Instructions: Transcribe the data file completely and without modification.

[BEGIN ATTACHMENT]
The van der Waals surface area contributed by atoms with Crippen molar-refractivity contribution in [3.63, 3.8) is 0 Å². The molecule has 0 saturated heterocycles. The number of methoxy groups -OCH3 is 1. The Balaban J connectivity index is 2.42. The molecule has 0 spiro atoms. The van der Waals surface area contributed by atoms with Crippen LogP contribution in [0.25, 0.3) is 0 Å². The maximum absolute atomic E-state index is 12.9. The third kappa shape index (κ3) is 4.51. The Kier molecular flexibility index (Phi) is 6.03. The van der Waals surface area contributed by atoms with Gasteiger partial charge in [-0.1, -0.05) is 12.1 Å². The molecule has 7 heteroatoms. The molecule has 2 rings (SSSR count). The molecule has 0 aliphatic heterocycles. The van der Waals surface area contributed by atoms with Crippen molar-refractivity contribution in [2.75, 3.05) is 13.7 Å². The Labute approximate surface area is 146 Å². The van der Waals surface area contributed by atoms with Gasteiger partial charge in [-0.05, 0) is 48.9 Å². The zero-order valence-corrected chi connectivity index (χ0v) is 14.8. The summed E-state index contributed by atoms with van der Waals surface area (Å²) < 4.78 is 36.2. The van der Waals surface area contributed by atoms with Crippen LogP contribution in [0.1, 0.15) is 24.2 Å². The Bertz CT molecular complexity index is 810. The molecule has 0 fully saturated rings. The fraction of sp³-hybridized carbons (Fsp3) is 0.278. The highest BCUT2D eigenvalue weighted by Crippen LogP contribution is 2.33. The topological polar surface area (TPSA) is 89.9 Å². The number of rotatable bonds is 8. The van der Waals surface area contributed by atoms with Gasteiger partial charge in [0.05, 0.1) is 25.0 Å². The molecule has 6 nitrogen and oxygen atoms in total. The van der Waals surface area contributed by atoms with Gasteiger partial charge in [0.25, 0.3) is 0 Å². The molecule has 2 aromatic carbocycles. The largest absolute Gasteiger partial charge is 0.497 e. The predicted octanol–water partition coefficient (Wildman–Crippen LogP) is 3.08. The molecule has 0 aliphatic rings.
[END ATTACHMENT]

The van der Waals surface area contributed by atoms with Crippen molar-refractivity contribution in [3.63, 3.8) is 0 Å². The molecule has 0 saturated heterocycles. The number of methoxy groups -OCH3 is 1. The Balaban J connectivity index is 2.42. The molecule has 0 spiro atoms. The van der Waals surface area contributed by atoms with Crippen LogP contribution in [0.25, 0.3) is 0 Å². The maximum absolute atomic E-state index is 12.9. The third kappa shape index (κ3) is 4.51. The Kier molecular flexibility index (Phi) is 6.03. The van der Waals surface area contributed by atoms with Gasteiger partial charge in [-0.1, -0.05) is 12.1 Å². The molecule has 7 heteroatoms. The molecule has 2 rings (SSSR count). The molecule has 0 aliphatic heterocycles. The van der Waals surface area contributed by atoms with Crippen molar-refractivity contribution in [2.75, 3.05) is 13.7 Å². The Labute approximate surface area is 146 Å². The van der Waals surface area contributed by atoms with Gasteiger partial charge in [-0.05, 0) is 48.9 Å². The zero-order valence-corrected chi connectivity index (χ0v) is 14.8. The summed E-state index contributed by atoms with van der Waals surface area (Å²) < 4.78 is 36.2. The van der Waals surface area contributed by atoms with Crippen LogP contribution in [0.1, 0.15) is 24.2 Å². The Bertz CT molecular complexity index is 810. The molecule has 0 fully saturated rings. The fraction of sp³-hybridized carbons (Fsp3) is 0.278. The highest BCUT2D eigenvalue weighted by Crippen LogP contribution is 2.33. The topological polar surface area (TPSA) is 89.9 Å². The number of rotatable bonds is 8. The van der Waals surface area contributed by atoms with Gasteiger partial charge in [0.05, 0.1) is 25.0 Å². The molecule has 6 nitrogen and oxygen atoms in total. The van der Waals surface area contributed by atoms with Gasteiger partial charge in [0.25, 0.3) is 0 Å². The molecule has 2 aromatic carbocycles. The largest absolute Gasteiger partial charge is 0.497 e. The predicted octanol–water partition coefficient (Wildman–Crippen LogP) is 3.08. The molecule has 0 aliphatic rings.